Runner Karli Reichert, 26, said she paid the full $95 for the half-marathon. She didn’t mind because she was sure it was destined for charity. “I’m assuming it’s for a good cause,” Reichert said. “I would hope so.”
Tom Albertson, 17, also assumed he was raising money for charity. He said he found the race fee “steep.” With all the organization needed, Albertson added, he could see how costs could add up.
The fee for the full marathon has doubled since 1999.
Kokes said he didn’t know whether runners assumed part of their entry fee would go to a charitable cause but that the event was not promoted that way.
When runners register for the race, there is a separate section for making donations. The marathon has raised money for charity this way in previous years, as well.
This year, money donated by runners will help pay housing costs for UW Medical Center patients. As marathon “title sponsor,” the medical center provided medical care at this year’s event.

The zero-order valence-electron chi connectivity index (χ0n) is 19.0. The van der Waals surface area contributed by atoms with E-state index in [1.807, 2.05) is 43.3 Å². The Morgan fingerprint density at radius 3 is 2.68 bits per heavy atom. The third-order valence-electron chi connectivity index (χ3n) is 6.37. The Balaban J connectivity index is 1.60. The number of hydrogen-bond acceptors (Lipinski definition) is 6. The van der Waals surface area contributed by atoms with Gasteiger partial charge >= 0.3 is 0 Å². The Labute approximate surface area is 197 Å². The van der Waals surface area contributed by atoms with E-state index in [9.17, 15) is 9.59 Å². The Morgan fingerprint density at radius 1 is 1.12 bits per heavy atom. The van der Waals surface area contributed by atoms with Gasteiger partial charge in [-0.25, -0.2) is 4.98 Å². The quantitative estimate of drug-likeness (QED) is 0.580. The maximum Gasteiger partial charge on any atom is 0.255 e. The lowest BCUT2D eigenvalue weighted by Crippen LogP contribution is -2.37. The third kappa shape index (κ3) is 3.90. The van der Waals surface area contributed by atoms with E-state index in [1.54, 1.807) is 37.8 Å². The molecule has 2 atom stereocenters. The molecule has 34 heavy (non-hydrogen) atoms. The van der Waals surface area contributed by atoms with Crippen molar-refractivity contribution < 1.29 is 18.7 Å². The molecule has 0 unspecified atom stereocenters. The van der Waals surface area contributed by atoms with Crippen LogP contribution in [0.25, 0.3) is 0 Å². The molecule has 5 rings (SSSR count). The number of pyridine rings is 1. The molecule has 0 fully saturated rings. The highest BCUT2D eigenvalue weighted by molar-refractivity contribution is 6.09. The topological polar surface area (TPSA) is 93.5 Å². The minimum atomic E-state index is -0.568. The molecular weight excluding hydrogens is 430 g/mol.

Most revenue from fees
According to 2006 tax filings, the Seattle Marathon brought in nearly $1.1 million in total revenue that year, up 40 percent from two years earlier. Three-quarters of that money came from entry fees and other receipts, and $121,000 from gifts.
Aside from compensation, expenses included awards and medals ($198,000); supplies ($171,000); printing and publication ($62,000); fees and permits ($37,000); and advertising ($36,000).
“This venture has grown. We used to do it with a handful of volunteers,” Kokes said.
Kokes said Long started out at the Seattle Marathon as a volunteer and then joined the board of directors. She was then asked to serve as race director, and she is in her ninth year in the role.
Long said expenses will account for almost all of this year’s marathon income.
“We do not have much left over at the end of the year, just enough to start up again next year,” she said.
Nick Perry: 206-515-5639 or firstname.lastname@example.org. Staff news researcher Gene Balk contributed to this report.